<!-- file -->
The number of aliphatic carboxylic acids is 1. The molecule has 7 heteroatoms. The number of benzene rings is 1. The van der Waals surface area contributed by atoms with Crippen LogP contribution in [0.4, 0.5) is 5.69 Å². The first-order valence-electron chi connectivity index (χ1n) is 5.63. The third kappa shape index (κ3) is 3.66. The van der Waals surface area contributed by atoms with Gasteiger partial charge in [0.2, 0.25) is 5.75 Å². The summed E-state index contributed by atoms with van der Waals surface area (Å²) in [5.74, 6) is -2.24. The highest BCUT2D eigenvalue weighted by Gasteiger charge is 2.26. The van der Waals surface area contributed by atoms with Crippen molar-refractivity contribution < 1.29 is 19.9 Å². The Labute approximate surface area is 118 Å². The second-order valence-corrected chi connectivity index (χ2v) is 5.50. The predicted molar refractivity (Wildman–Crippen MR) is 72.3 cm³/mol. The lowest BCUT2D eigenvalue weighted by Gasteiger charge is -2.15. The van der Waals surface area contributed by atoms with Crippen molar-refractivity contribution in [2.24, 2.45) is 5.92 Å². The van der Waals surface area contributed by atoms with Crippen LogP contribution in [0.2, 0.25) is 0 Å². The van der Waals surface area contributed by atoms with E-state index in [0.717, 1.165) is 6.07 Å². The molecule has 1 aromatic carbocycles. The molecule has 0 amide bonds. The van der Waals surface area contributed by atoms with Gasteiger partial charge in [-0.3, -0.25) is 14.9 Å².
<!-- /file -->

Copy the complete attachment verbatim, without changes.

The number of aliphatic carboxylic acids is 1. The molecule has 7 heteroatoms. The number of benzene rings is 1. The van der Waals surface area contributed by atoms with Crippen LogP contribution in [0.4, 0.5) is 5.69 Å². The first-order valence-electron chi connectivity index (χ1n) is 5.63. The third kappa shape index (κ3) is 3.66. The van der Waals surface area contributed by atoms with Gasteiger partial charge in [0.2, 0.25) is 5.75 Å². The summed E-state index contributed by atoms with van der Waals surface area (Å²) in [5.74, 6) is -2.24. The highest BCUT2D eigenvalue weighted by Gasteiger charge is 2.26. The van der Waals surface area contributed by atoms with Crippen molar-refractivity contribution < 1.29 is 19.9 Å². The Labute approximate surface area is 118 Å². The second-order valence-corrected chi connectivity index (χ2v) is 5.50. The predicted molar refractivity (Wildman–Crippen MR) is 72.3 cm³/mol. The lowest BCUT2D eigenvalue weighted by Gasteiger charge is -2.15. The van der Waals surface area contributed by atoms with Crippen molar-refractivity contribution in [2.24, 2.45) is 5.92 Å². The van der Waals surface area contributed by atoms with Crippen LogP contribution in [0.2, 0.25) is 0 Å². The van der Waals surface area contributed by atoms with E-state index in [0.717, 1.165) is 6.07 Å². The molecule has 1 aromatic carbocycles. The molecule has 0 amide bonds. The van der Waals surface area contributed by atoms with Gasteiger partial charge in [-0.3, -0.25) is 14.9 Å².